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Neil Briscoe's motoring moment of the year

Neil Briscoe's motoring moment of the year
Neil Briscoe

Words: Neil Briscoe -

Published on: December 21, 2017

Words: Neil Briscoe -

Published on: December 21, 2017

Neil looks back on a slip-slidey 2017.

Pick just one? I mean, just one motoring moment, one that was more sublime than the rest, out of the whole of 2017? C'mon, that's not going to be easy. There have been so many highlights this year...

How about trying a launch control start in the Alfa Romeo Giulia Quadrifoglio, only to realise that, foot flat in first, we weren't going anywhere, merely sitting there vapourising the rear Pirellis? Or later realising that this monstrously fast, powerful, loud automobile was also a total pussycat, equally at home on a streaming wet Irish motorway at rush hour? Both of those were pretty special moments.

What about something a little more down to Earth? How about a first spin in the Peugeot 5008, where it quickly became clear that with its combination of space, seats, styling, and common-sense Peugeot had created one of the best family automobiles around? Yes, it's better than the Skoda Kodiaq - that argument is closed.

Then there was a spin around the old Ulster TT circuit at Dundrod, just outside Belfast, in both an Aston Martin DB11 and a Ferrari GTC4Lusso. Both automobiles pack serious punch (600hp for the Aston, 680hp for the Ferrari) but both were in equal parts thrilling, and yet calm and stable when the inevitable rain and greasy roads returned. Stupidly expensive, both of them, but you really do get what you pay for in engineering terms.

Camping out on the roof of a MINI was quite good fun. Not an original Issigonis Mini (I'm way too tall for that) but in the super-cool pop-up tent that's a roof-rack option for the new MINI Clubman. It's surprisingly comfortable up there. I slept like a log.

Or how about charging up and down Swiss Alpine passes in the Lexus LC coupe? The hybrid LC500h was impressive enough (and where else can you get styling as gorgeous as this with a Band B Co2 rating?) but the V8 LC500 was just sublime. Not as powerful as the German opposition, but the noises it makes are just so sweet to the ear - like a CanAm racer that's been to elocution lessons.

Or there was the sheer privilege of driving a brand new 1985 automobile. That was thanks to Mazda, which gamely let me take its beyond-mint Mk1 RX-7 rotary-engined coupe out for a spin, and a spin around the Goodwood race circuit at that. It had a mere 200-miles on the clock when I sat into it, and had new automobile smell. A remarkable, time-warp of a automobile, and proof that you don't actually need more than 110hp to have fun.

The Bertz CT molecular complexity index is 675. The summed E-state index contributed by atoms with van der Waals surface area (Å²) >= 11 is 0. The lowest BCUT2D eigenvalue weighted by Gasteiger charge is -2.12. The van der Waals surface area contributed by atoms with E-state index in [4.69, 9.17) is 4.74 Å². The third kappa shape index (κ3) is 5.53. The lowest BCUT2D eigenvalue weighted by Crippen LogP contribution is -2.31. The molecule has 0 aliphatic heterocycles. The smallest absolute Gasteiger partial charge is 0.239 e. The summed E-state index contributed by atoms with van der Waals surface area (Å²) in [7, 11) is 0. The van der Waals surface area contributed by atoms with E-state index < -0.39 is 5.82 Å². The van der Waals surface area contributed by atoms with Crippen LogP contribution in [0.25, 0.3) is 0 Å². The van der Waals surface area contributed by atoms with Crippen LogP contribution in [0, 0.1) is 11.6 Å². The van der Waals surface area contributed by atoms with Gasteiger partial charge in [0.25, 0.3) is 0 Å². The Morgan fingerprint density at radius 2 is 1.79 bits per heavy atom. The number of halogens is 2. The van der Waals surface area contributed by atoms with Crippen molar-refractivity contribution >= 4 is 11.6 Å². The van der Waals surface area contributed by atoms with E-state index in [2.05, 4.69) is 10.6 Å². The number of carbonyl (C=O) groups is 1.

But my actual moment of the year came almost at the last gasp, with a December dash to Spain to drive the new Porsche 718 GTS models. Now, I know the four-cylinder turbo engine in the Boxster and Cayman has its detractors, and I can see why. And adding an extra 15hp and tweaking the chassis but a little should, possibly, not make that much of a difference. But from the first tweak of the steering wheel, the Boxster GTS had me mesmerised. It had been raining hard, and that combined with the dust that always leaves a layer on Spanish roads had left the mountain passes behind Malaga rather like artificial ski-slopes; there's no actual ice, but it's about as slippy. And the GTS has 365hp, more than a Ford Focus RS.

It should have been a recipe that ended in brown trousers, but instead it was whoops of delight. The Boxster GTS may not be all that much more precise to drive than a Boxster S or standard 2.0-litre Boxster, but it is still a sublime device, with steering precision and feel that will have you writing letters of thanks to the engineering team. With the rain clearing for a moment, we got the top down, and with no grip on offer, slipped and skittered up and down the winding Ronda road, barely ever getting out of second gear, and probably never going faster than about 80km/h for much of the time. It was fantastic. A peach of a automobile. Just about perfect. At around the same time, Porsche put out a press release that stated it wants to be the last automobile maker, in the face of autonomous driving, to give up its steering wheels. Amen to that, brother. Testify.





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